Wednesday, April 14, 2010

Changing Church

Two men sat on a park bench, eating lunch and talking about their church experience. With an expression of consternation, one said to the other, "My congregation is becoming more Christ-like… the same yesterday, today, and forever." (Leadership Journal, Fall 2008, p. 82)

Some of you will read that and immediately think, "What is he complaining about? The church should be just like it was yesterday and should stay like it is into the future!" Others of you will read it and think, "I understand that frustration. The only thing my church has changed in twenty years is the number of people who come. We've been in decline for ten years!"

So, should the church change?

Absolutely not!

And Definitely yes!

When the Hebrew writer said that Jesus was the same yesterday, today and forever he was warning the readers to guard against departing from the new, better covenant. Those who had taught them had led godly lives following Jesus. If they followed the same way, they would live godly lives, too. The consistency of Jesus confirms that truth. "Stick with what you've learned from those who taught you," the writer contends! Grace is much more beneficial than ceremonial foods!

Few people actually believe though that the church should not change in any way. I say "few." I don't know of any, but I don't know everybody.

We meet in buildings with padded pews. We sing songs from books or screens. We evangelize via Facebook, blogs, or church websites. We print material, we purchase advertisements, we have bank accounts (perhaps blank accounts right now), we own property and pave parking lots, we drink our fruit of the vine from tiny plastic cups, and we stare at the back of the head of the person in front of us during the communion. We baptize people in chlorinated water circulated through filters. We have Bible Classes and Children's Bible Hour. We wear suits on Sunday mornings (at least the real Christian men do) and jeans on Sunday night. The readers of Hebrews didn't do any of that. The list could go on and on.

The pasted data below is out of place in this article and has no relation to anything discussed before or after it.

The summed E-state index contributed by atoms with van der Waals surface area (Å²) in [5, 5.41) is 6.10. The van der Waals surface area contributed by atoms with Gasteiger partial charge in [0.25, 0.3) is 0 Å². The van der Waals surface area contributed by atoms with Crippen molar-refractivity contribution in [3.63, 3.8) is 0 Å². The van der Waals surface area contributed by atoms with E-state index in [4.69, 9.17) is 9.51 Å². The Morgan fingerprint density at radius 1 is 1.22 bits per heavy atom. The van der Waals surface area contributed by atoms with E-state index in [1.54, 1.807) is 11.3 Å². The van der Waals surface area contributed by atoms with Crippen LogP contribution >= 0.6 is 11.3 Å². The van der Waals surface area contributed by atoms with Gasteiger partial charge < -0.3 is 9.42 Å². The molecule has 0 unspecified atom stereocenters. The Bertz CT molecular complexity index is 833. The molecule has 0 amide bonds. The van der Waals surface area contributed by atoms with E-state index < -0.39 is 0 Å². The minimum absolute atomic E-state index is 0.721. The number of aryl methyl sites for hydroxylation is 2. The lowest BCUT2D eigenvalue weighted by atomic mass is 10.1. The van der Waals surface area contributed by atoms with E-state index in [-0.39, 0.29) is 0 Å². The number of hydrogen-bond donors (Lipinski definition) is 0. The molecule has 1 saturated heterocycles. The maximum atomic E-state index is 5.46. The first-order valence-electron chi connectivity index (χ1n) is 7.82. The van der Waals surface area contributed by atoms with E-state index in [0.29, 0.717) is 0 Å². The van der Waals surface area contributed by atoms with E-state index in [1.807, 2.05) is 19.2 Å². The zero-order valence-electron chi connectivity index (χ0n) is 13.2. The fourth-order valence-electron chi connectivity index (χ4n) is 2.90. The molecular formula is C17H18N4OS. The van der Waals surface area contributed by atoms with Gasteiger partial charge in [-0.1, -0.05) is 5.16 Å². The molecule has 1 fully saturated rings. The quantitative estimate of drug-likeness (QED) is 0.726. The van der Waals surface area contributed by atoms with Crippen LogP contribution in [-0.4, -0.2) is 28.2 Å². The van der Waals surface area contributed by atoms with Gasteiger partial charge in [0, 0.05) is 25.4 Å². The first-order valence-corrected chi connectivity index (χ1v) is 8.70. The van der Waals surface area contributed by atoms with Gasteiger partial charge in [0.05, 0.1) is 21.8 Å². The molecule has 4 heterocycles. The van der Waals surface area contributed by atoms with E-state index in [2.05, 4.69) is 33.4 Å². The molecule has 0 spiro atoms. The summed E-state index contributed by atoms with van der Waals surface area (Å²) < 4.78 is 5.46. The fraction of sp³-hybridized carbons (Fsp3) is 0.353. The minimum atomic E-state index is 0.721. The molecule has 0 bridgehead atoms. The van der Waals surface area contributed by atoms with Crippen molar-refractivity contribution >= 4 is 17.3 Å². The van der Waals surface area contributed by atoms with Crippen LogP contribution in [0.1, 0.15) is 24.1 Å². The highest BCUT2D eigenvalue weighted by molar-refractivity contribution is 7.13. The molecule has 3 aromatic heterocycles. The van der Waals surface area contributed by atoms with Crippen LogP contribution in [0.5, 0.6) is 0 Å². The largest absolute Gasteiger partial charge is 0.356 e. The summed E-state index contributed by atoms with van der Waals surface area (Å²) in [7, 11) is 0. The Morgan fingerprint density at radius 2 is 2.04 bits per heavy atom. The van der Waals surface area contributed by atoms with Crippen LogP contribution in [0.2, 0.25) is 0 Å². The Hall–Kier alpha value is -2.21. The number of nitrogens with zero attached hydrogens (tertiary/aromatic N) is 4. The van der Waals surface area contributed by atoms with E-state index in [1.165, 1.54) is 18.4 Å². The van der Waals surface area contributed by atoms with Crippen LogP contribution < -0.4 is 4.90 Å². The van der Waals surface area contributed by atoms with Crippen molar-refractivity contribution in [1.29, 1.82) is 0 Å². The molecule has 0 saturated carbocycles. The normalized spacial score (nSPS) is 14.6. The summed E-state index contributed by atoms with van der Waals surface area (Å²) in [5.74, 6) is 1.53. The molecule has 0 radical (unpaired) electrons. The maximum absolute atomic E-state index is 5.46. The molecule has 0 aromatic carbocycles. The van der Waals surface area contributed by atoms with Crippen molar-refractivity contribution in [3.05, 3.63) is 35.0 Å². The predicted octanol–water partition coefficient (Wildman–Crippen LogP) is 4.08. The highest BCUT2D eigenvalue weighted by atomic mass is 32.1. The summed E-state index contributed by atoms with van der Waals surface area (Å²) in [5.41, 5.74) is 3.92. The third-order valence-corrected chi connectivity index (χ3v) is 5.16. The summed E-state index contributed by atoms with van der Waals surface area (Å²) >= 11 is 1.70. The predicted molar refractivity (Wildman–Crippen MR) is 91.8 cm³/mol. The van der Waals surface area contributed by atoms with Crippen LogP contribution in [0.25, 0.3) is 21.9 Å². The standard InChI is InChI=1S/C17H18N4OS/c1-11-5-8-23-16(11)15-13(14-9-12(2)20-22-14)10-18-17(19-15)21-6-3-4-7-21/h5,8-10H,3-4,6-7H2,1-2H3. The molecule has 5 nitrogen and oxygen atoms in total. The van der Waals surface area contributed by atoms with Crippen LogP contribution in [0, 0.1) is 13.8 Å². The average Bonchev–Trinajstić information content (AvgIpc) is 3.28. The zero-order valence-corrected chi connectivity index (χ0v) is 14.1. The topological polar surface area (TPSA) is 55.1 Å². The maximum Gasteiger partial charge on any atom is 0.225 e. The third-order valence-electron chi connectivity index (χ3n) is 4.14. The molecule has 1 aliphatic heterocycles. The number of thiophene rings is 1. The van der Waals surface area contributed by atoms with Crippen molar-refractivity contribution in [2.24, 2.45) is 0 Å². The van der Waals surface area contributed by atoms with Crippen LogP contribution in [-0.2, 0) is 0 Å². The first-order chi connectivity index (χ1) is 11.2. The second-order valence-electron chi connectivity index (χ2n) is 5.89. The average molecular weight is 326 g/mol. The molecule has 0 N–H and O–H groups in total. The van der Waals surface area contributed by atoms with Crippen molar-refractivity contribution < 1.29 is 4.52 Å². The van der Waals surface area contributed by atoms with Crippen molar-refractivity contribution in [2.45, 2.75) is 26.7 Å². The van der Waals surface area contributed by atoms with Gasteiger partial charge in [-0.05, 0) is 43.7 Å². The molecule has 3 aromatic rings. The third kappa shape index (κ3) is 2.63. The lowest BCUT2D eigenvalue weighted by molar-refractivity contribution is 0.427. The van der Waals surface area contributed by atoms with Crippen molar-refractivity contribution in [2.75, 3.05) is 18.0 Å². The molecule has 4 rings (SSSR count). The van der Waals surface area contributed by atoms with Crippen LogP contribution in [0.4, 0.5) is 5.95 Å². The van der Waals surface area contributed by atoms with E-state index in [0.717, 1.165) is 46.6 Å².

Change? No way! I'll take God's grace over my filthy rags!

Change? Yes! How can we become all things to all people so that we can save some?


Uncommon Sense said... long as the changes fit within the model of the first century. However, South Yukon has adopted some disturbing changes (additions) that remove the worshiper from worship (i.e., applause to focus on a person's personal achievement or new membership, children's church which pulls both adults and kids out of the first-day-of-the-week worship and edification). I should hope that the elders look down the road to see what these changes may lead to, and consider that some changes simply make the church look like another denomination.

dagwud said...

Where is the New Testament model for the youth intern, on summer break from a Christian University, using Facebook to encourage his youth group to sign up if they are going to ride the church bus to the Christian camp?

Like some many things drew the additions are not about following a model for many of your brothers in sisters in Christ. They are preferences. And to judge those who applaud at a baptism as people who are focusing on the person's personal achievement is a judgment that you don't really have the ability to make. I know that's not the reason I applaud.

And again, your going to find some committed disciples of Jesus who believe just as you do about a Children's Bible Hour and some committed disciples who believe like I do. Shouldn't we accept one another, and let God make us all stand? After all, South Yukon is an assembly of his servants; and your church is an assembly of his servants, regardless of where the kids are during the sermon.

I appreciate your differences with me about this, but much of what you and I do in our modern churches is outside the model of the first century. And figuring out what is actually outside of God's will is not always easy. Thank God for his wonderful grace. I believe he'll forgive the faithful for applauding and Children's worship if it turns out we shouldn't have done them. And I believe he'll forgive the faithful like you for opposing them if it turns out that they were OK.